Some people have suggested to me that these grandiloquent arguments are just too fancy for the dangerous world we live in. Granted, there is evidence that people are different, but since data in the social sciences are never perfect, and since a conclusion of inequality might be used to the worst ends by bigots or Social Darwinists, shouldn’t we err on the side of caution and stick with the null hypothesis that people are identical.

…In the case of human differences, as in the case of human universals, the dangers go both ways. If people in different stations are mistakenly thought to differ in their inherent ability, we might overlook discrimination and unequal opportunity. In Darwin’s words, “If the misery of the poor be caused not by the laws of nature, but by our institutions, great is our sin.” But if people in different stations are mistakenly thought to be the same, then we might envy them the rewards they’ve earned fair and square and might implement coercive policies to hammer down the nails that stick up. (151)

This book represents the cutting edge of a social and scientific revolution, popularized without adulterating its factual and analytical ferocity. In this pursuit, Pinker adopts a Nietzschean outlook which sees the methods of nature as not random, but intelligent, and through them, shows us why the “cruel” aspects of nature are gentler than our pretense of individual removal from Darwinistic struggle allow us to see.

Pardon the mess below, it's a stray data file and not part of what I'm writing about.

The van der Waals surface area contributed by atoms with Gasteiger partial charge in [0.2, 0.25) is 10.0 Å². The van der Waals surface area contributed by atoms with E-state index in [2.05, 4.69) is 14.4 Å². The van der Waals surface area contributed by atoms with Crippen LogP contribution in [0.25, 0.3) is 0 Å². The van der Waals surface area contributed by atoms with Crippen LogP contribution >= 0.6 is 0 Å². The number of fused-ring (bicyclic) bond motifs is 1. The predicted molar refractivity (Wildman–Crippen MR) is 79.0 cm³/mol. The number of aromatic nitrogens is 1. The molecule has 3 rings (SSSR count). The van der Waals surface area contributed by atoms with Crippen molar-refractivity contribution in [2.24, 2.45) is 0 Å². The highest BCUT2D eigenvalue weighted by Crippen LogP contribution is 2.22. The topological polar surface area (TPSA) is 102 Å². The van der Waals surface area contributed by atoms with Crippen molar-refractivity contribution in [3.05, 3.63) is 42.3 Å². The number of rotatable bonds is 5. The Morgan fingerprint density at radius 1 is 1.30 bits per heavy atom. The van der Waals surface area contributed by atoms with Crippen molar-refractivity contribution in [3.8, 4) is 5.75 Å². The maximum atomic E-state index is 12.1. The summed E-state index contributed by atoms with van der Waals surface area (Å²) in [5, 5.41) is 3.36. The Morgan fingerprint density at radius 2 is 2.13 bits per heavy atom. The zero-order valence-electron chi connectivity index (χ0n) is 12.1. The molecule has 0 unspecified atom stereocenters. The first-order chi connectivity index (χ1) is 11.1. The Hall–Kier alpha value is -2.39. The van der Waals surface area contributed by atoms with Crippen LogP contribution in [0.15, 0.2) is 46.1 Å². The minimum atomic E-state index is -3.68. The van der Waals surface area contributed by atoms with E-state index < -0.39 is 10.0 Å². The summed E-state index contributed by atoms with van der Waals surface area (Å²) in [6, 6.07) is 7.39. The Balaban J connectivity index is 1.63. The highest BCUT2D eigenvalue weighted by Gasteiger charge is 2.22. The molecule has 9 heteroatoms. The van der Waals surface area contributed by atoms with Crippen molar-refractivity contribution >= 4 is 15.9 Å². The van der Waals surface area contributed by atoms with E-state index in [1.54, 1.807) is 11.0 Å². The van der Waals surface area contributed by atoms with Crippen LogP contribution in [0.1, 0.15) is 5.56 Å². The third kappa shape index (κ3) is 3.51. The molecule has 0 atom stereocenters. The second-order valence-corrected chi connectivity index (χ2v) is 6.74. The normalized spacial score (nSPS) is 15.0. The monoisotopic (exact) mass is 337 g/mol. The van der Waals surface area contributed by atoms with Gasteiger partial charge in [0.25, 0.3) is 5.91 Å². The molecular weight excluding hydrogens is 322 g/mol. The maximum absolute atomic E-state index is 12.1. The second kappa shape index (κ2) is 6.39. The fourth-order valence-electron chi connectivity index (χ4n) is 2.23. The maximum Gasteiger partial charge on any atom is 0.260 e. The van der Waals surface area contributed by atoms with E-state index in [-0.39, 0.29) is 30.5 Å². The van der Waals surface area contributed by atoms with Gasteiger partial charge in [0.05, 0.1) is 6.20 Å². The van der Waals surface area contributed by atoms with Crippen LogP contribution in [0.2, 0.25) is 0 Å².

That outlook makes The Blank Slate: The Modern Denial of Human Nature a rebellion against the pretense of our age which holds that nature was stupid and destructive, and our “enlightened” ways are far superior. It rejects the idea of egalitarianism indirectly by showing that its assumptions are false, and then looks deeper into the evidence to find a logic of nature that approximates the Nietzschean desire for supremacy, competence and elitism.

When the predictions were combined with some basic facts about the hunter-gatherer lifestyle in which humans evolved, parts of the psyche that were previously inscrutable turned out to have a rationale as legible as those for depth perception and the regulation of thirst. An eye for beauty, for example, locks onto faces that show signs of health and fertility — just as one would predict if it had evolved to help the beholder and find the fittest mate. The emotions of sympathy, gratitude, guilt and anger allow people to benefit from cooperation without being exploited by liars and cheats. A reputation for toughness and a thirst for revenge were the best defense against aggression in a world which one could not call 911 to summon the police. (53)

In this way, Pinker foreshadows Jonathan Haidt and his discovery that people are wired for three or more of six concerns, all of which relate directly to group survival that benefits the genes of the individual. This perspective shows us inequality as not just natural, but beneficial, and from that paves the way for another way of looking at human differences which exalts the benefits for the species and civilization in lieu of concern by the individual for the individual exercised through constraint of society to recognize inequality.

Parts of this book drift toward utopianism and this constitutes Pinker’s apology, perhaps, for having discovered and majestically explained the natural reasoning behind a great social taboo. He caps off his analysis with the sort of good-will-toward-all-men language that Nietzsche would have chuckled at, but he does this after he has thoroughly demolished illusions and asserted sanity. For this, he is a hero of the human reinvention of what it is to be human brought on by knowledge of our inherent differences.